Nitrostarch, also called NS; nitrate d'amidon; nitrostaerke; and staerkenitrat, is actually a mixture of several nitrate esters of starch. Yes, starch is the plant product that can be purchased in the grocery store. Since this is really a variety of nitrated products the formula is [C6H7(OH)x(ONO2)y]n where x+y=3 and n is any whole number from one on up. The exact composition depends on the reaction conditions during the nitration. Nitrostarch found a use as a filler in hand grenades back in WWII, and also in mining explosives. Nitrostarch was first made when H. Barconnot nitrated cellulose and starch back in 1833. At that time nitrocellulose and nitrostarch were thought to be one and the same. Then A. Béchamp applied various methods of separating them in 1862. The US first began to produce nitrostarch in 1888 under the name Volney Powder. Various companies produced nitrostarch throughout both world wars, but the US emerged as its sole manufacturer.
|nitric acid||500-mL beaker|
|sodium bicarbonate||graduated cylinder|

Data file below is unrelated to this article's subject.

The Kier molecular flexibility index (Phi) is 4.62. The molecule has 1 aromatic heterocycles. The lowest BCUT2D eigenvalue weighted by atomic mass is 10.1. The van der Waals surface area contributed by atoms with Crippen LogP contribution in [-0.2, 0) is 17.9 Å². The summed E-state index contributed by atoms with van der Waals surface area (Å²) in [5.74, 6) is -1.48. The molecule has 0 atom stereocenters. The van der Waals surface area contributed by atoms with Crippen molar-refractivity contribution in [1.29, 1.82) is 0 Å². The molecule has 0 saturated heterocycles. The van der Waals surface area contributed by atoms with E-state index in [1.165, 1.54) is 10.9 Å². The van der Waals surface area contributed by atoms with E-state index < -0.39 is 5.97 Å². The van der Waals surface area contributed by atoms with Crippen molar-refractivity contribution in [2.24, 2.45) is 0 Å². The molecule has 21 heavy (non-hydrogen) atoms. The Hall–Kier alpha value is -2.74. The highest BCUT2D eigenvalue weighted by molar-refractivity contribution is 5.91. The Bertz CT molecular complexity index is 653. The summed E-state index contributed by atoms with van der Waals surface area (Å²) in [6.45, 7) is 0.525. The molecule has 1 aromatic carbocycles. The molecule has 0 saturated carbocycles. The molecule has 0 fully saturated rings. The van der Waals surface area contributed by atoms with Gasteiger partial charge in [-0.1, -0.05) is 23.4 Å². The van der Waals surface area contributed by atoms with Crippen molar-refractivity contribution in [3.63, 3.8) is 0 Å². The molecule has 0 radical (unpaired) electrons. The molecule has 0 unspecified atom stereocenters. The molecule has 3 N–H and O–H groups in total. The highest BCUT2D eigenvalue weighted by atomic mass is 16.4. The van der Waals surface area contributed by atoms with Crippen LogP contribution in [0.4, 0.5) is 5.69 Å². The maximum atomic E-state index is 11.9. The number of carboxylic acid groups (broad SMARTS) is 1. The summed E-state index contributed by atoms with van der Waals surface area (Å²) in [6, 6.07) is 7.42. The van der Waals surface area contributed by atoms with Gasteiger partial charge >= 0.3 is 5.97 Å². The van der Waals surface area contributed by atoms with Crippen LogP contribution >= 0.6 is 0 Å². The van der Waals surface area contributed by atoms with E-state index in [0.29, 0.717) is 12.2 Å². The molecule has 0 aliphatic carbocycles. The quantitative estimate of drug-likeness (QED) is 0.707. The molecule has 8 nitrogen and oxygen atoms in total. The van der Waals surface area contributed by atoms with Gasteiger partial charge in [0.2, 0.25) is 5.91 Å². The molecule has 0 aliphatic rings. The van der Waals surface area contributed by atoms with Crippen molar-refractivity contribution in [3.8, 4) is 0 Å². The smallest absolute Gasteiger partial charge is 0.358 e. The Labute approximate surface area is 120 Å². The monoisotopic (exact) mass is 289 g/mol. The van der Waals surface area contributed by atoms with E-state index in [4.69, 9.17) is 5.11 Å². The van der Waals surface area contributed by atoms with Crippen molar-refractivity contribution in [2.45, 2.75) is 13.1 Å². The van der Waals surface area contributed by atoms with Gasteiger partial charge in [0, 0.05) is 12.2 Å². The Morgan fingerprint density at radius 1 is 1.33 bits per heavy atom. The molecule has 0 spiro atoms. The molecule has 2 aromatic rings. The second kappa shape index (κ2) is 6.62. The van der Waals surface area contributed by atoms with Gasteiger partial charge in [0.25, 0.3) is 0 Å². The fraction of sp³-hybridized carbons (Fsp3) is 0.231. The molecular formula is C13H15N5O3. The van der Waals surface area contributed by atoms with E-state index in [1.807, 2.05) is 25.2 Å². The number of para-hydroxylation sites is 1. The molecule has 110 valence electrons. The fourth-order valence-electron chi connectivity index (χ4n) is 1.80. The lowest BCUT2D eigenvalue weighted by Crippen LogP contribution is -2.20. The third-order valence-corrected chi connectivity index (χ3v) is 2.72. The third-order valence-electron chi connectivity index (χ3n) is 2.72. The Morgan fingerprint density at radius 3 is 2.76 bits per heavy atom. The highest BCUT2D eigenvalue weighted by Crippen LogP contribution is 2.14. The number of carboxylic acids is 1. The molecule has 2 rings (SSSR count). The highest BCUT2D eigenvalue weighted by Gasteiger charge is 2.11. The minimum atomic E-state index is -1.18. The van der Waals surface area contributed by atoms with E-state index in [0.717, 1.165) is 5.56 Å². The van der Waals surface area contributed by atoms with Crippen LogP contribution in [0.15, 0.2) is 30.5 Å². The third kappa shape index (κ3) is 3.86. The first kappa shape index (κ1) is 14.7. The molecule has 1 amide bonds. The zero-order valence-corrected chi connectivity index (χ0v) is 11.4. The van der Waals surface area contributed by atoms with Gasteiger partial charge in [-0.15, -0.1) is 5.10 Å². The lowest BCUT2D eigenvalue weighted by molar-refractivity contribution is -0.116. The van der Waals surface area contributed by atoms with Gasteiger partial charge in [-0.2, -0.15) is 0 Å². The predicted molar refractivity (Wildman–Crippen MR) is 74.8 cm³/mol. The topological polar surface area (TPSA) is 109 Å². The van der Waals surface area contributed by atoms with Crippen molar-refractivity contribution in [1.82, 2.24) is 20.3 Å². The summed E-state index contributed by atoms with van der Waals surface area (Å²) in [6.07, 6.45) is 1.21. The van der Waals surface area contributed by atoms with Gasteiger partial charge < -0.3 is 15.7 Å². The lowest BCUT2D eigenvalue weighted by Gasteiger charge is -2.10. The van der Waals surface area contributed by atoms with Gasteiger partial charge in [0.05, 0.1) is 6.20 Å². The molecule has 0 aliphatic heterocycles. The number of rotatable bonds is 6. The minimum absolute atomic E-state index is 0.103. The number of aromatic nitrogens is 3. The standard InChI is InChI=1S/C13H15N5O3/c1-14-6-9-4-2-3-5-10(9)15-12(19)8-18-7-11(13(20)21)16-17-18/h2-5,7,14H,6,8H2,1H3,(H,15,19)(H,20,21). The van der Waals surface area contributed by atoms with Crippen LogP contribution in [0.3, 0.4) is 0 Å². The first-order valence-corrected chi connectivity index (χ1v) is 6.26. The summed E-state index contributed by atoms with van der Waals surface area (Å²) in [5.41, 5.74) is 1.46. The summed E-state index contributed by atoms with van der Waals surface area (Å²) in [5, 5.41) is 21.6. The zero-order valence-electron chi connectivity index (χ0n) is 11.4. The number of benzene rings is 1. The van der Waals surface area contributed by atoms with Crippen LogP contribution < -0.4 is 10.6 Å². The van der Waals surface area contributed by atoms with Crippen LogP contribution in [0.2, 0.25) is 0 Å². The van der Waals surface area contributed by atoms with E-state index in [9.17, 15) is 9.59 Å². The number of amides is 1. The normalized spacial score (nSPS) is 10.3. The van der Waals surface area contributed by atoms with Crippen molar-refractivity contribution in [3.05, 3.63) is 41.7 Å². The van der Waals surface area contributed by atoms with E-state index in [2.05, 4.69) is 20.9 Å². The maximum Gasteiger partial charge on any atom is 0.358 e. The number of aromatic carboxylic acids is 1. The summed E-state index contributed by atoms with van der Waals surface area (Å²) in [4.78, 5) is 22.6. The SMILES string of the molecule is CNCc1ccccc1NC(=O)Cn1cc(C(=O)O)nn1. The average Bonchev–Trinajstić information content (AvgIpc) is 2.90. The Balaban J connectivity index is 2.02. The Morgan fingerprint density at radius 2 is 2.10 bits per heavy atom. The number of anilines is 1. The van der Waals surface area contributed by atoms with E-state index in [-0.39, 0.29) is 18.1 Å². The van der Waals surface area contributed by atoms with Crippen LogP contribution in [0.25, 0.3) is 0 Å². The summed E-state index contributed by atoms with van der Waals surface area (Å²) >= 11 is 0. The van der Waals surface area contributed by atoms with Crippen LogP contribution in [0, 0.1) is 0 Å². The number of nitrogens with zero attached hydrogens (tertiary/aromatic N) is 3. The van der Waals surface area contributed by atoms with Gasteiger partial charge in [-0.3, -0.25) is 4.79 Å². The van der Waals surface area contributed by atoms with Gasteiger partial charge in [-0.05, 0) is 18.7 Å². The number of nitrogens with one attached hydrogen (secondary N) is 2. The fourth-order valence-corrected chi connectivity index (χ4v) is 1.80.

Prepare a mixture of 100 mL of 98-100% nitric acid and 138 mL of 95-100% sulfuric acid in a 500-mL beaker by pouring one acid into the other. Add the acids slowly as a lot of heat will be generated, keep the beaker in a salt-ice bath to cool it. Slowly add 100 g of starch to the acid mix while stirring and maintain a temperature of 10-12 °C for 1 hour and 50 minutes, continue stirring during the nitration. You can increase the rate of the reaction by holding the temperature to as much as 40 °C, but keep in mind higher temperatures increase the chance of accidents. Information on purifing and stabilizing the product is sketchy because of trade secrets, I suggest adding the nitrostarch to water and bring it to a boil. Then add the nitrostarch to another batch of water in which a small amount of base has been added, like sodium bicarbonate, and bring to a boil. This should stabilize and purify the nitrostarch. The nitrostarch is then filtered to collect it and dried. You will need a graduated cylinder for measuring liquids, a stirring rod or magnetic stirrer for mixing, and a thermometer to monitor the temperature.
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